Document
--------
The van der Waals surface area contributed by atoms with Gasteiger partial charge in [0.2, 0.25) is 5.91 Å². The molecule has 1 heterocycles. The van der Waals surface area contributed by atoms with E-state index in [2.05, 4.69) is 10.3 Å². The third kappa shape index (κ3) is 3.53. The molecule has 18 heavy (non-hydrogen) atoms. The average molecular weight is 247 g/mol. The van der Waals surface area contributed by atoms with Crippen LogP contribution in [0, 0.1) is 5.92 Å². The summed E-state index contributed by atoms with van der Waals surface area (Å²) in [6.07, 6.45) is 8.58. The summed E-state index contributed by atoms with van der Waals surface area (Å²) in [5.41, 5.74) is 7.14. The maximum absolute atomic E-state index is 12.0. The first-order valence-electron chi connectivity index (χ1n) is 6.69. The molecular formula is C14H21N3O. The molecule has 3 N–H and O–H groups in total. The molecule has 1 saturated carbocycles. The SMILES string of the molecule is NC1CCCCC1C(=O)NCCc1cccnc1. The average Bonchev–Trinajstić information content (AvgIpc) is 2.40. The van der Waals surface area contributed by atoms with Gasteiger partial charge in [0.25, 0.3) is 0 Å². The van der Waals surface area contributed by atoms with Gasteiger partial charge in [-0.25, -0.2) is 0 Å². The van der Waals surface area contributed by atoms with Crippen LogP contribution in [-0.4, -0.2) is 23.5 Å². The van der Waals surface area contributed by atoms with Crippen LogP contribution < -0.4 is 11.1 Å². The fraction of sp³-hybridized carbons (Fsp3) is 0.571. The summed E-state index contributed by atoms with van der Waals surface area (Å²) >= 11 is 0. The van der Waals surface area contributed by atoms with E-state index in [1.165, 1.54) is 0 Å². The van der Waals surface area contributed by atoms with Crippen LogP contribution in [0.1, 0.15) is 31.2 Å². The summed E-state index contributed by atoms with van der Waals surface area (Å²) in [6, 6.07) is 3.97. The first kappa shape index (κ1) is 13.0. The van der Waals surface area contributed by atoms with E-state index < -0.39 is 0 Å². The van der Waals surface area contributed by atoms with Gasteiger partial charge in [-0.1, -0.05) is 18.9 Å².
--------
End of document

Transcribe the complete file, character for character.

The van der Waals surface area contributed by atoms with Gasteiger partial charge in [0.2, 0.25) is 5.91 Å². The molecule has 1 heterocycles. The van der Waals surface area contributed by atoms with E-state index in [2.05, 4.69) is 10.3 Å². The third kappa shape index (κ3) is 3.53. The molecule has 18 heavy (non-hydrogen) atoms. The average molecular weight is 247 g/mol. The van der Waals surface area contributed by atoms with Crippen LogP contribution in [0, 0.1) is 5.92 Å². The summed E-state index contributed by atoms with van der Waals surface area (Å²) in [6.07, 6.45) is 8.58. The summed E-state index contributed by atoms with van der Waals surface area (Å²) in [5.41, 5.74) is 7.14. The maximum absolute atomic E-state index is 12.0. The first-order valence-electron chi connectivity index (χ1n) is 6.69. The molecular formula is C14H21N3O. The molecule has 3 N–H and O–H groups in total. The molecule has 1 saturated carbocycles. The SMILES string of the molecule is NC1CCCCC1C(=O)NCCc1cccnc1. The average Bonchev–Trinajstić information content (AvgIpc) is 2.40. The van der Waals surface area contributed by atoms with Gasteiger partial charge in [0.25, 0.3) is 0 Å². The van der Waals surface area contributed by atoms with Gasteiger partial charge in [-0.25, -0.2) is 0 Å². The van der Waals surface area contributed by atoms with Crippen LogP contribution in [-0.4, -0.2) is 23.5 Å². The van der Waals surface area contributed by atoms with Crippen LogP contribution < -0.4 is 11.1 Å². The fraction of sp³-hybridized carbons (Fsp3) is 0.571. The summed E-state index contributed by atoms with van der Waals surface area (Å²) >= 11 is 0. The van der Waals surface area contributed by atoms with E-state index in [1.165, 1.54) is 0 Å². The van der Waals surface area contributed by atoms with Crippen LogP contribution in [0.1, 0.15) is 31.2 Å². The summed E-state index contributed by atoms with van der Waals surface area (Å²) in [6, 6.07) is 3.97. The first kappa shape index (κ1) is 13.0. The van der Waals surface area contributed by atoms with E-state index < -0.39 is 0 Å². The van der Waals surface area contributed by atoms with Gasteiger partial charge in [-0.1, -0.05) is 18.9 Å².